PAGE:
Visiting the link from any of of those websites resulted in code on the server resolving your IP address and creating a customer malware name based on your geographic location. For example, when we visited from Birmingham, Alabama IP addresses, we received a file called "VoiceMail_Birmingham_(205)" - 205 is the Area code for Birmingham, Alabama, so both the city name and the telephone number provided were intended to enhance the believability that this was a "real" VoiceMail message that we should open and listen to!

At the time we received this file, VirusTotal was showing a 7 of 48 detection rate. (When the file was last checked, December 4, 2013, the detection rate had improved to 36 of 48 AV products.)

This malware delivery mechanism, with the geographically labeled secondary malware, is a signature of the ASPROX => Kuluoz malware. Kuluoz, which is also known as DoFoil, is delivered as the second phase of a malware delivery scheme that begins by having computers that are part of the ASProx botnet sending spam. This is the same campaign that delivered Walmart/BestBuy/CostCo delivery messages around the Christmas holiday, and that delivered Courthouse, Eviction, and Energy bill spam. In the more recent VirusTotal report, AntiVir, DrWeb, and Microsoft label this sample as Kuluoz, while Agnitum, CAT-QuickHeal, Kaspersky, NANO-Antivirus, VBA32, and VIPRE call it DoFoil. Zortob is another popular label seen for this malware, and Symantec calls it "FakeAVLock" while Ikarus and Sophos calls it Weelsof. Weelsof is a Ransomware family and this label, as well as the FakeAV label, are likely due to tertiary malware. When secondary malware "drops" (a term that just means that ADDITIONAL malware is downloaded from the Internet after the initial infection) it is common for AntiVirus vendors to apply the label for the "ultimate intention" to all of the malware samples seen in that particular infection chain.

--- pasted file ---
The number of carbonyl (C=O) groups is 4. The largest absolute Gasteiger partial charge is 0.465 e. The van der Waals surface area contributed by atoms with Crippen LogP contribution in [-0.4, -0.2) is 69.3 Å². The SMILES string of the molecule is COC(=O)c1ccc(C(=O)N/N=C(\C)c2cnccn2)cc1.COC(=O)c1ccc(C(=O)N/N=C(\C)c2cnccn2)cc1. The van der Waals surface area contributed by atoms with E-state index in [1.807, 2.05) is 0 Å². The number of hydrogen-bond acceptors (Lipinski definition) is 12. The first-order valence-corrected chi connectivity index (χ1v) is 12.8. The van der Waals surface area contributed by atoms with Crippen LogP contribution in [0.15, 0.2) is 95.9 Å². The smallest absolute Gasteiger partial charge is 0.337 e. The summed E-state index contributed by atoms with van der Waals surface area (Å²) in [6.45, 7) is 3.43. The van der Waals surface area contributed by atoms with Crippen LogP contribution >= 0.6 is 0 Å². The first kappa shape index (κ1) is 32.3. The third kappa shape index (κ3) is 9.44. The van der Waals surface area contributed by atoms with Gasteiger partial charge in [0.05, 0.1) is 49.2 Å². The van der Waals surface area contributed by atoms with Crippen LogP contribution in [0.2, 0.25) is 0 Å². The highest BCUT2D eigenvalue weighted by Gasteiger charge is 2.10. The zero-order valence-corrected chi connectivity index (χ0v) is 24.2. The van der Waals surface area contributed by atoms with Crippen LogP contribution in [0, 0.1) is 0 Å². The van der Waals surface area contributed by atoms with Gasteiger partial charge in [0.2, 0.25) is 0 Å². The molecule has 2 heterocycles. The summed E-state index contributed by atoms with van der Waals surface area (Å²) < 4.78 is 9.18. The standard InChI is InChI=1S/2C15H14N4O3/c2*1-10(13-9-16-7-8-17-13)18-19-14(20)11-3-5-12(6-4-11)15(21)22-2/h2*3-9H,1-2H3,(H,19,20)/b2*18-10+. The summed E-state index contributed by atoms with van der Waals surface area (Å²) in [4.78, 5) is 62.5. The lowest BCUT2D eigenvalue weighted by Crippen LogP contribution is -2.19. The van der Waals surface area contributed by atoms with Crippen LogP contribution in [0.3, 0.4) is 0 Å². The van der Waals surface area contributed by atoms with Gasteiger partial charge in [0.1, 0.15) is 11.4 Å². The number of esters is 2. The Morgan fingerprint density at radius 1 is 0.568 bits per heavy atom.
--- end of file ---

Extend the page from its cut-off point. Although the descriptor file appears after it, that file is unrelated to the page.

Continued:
An excellent student paper by Shaked Bar from August 15, 2013, describes Kuluoz's role in dropping additional malware. This diagram is from his paper, Kuluoz: Malware and botnet analysis which was submitted as Mr. Bar's Dissertation for his Masters of Science in Computer Science.

At the time of Shaked Bar's paper, the prominent delivery mechanisms were spam messages imitating UPS and DHL. He also notes an earlier spam campaign from April 2013 imitating American Airlines. Bar's paper is well worth reading as he explains how C&C traffic is XOR'ed with the byte 0x2B to test the ability of the bot to send spam as well as other potential uses. Mr. Bar documents more fully the possible tertiary malware including Zeus (Zbot), ZeroAccess, and FakeAV. The malware uses the commercial geolocation service from MaxMind to identify its location, and the location may be instrumental in determining what additional malware should be installed.